(Washington, DC) The IRS Oversight Board met on December 18, 2012, with employee issues high on its agenda. The Board was briefed by the IRS on the Office of Personnel Management (OPM) Federal Employee Viewpoint Survey (FEVS) that measures employee engagement at Federal departments and agencies. The IRS placed 3rd out of 15 large agencies on an employee engagement index score developed from eleven questions from the FEVS. The FEVS showed an across-the-board decline in employee engagement among federal agencies, including a modest one at the IRS. However, the IRS did maintain its goal to retain its position in the first quartile when ranked against other large agencies.
IRS Oversight Board Chairman Paul Cherecwich observed, “The past few years have been very challenging for all federal employees, including those at the IRS. From both IRS briefings and our meetings with IRS employees at the annual Nationwide Tax Forums, the Board is well aware that employees faced increased workloads, pay and hiring freezes, and fewer resources. In spite of these challenges, the IRS workforce continues to rise to the challenge and deliver value to our nation’s taxpayers and tax system every day. They are to be commended for their spirit of public service.”
Acting IRS Commissioner Steven T. Miller and IRS Deputy Commissioner for Operations Support Beth Tucker briefed the Board on the IRS end-of-year performance results, which for the most part were on a par with last year’s, with some exceptions. In 2012, the e-file rate for individual taxpayers achieved the 80 percent goal originally set in the IRS Restructuring and Reform Act of 1998, up from 77 percent last year. Also, the toll-free telephone customer service representative level of service was 67.6 percent in FY2012, down from 70.1 percent the previous year, although higher than the IRS original target goal.
With the 2013 filing season only weeks away, the Board also received a briefing on filing season readiness from IRS Wage & Investment Operating Division Commissioner Peggy Bogadi and IRS Chief Technology Officer Terrence Milholland. To mitigate risk, the IRS is developing contingency plans in case an Alternative Minimum Tax (AMT) patch is not enacted before the end of the year. The IRS is also making a variety of changes to improve taxpayers’ understanding of their refund status while their returns are being processed. Ms. Bogadi also updated the Board on what the IRS is doing to upgrade its processes and systems to detect and prevent fraudulent tax returns from entering the system.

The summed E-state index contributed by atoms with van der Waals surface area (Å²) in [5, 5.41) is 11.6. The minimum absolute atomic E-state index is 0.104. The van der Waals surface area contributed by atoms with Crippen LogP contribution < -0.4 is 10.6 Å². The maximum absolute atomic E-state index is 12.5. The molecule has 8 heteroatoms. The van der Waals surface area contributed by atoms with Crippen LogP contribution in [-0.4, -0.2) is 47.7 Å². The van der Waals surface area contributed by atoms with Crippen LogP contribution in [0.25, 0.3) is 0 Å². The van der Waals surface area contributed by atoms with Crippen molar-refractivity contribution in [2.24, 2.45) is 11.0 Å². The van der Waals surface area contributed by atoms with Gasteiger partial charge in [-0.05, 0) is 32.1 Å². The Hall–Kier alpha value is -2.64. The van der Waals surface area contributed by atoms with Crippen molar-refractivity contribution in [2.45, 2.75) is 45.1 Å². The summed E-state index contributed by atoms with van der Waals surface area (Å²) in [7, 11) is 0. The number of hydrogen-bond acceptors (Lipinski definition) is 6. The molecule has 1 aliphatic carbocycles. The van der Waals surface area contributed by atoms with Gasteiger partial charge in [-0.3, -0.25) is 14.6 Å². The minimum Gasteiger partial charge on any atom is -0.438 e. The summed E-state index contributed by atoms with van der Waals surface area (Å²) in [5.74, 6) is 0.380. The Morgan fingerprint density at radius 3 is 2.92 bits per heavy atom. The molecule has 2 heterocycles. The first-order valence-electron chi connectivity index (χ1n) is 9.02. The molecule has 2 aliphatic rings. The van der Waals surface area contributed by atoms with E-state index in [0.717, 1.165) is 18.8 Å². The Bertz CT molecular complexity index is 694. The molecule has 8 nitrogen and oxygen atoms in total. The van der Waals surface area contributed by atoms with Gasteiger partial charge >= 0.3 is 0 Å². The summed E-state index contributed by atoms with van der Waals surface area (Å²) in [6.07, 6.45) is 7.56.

In addition to improved screens and filters to better detect refund fraud, the Board is particularly interested in the role data analytics can play in improving compliance. To this end, it received an update on IRS efforts by Dean R. Silverman, head of the IRS’ Office of Compliance Analytics.
The Board also received a briefing from the IRS Associate Chief Information Officer for Cybersecurity David Stender who discussed his organization’s efforts to protect the integrity of taxpayer data and combat cyberattacks against the agency.
In addition, the Board received a status report on the Real Time exploratory effort. The concept is a new model of tax administration that would allow for upfront matching of return information at the time of filing, giving taxpayers the opportunity to correct mismatches before their return is processed. The IRS described stakeholder considerations and suggestions made during focus group discussions, which were held last summer. Efforts continue to frame the concept, analyze data, and test various implementation approaches.
The Board also began planning a public meeting tentatively scheduled for Spring 2013. Details will be provided in the coming months.
The Board will next meet on February 19, 2013 in Washington, DC.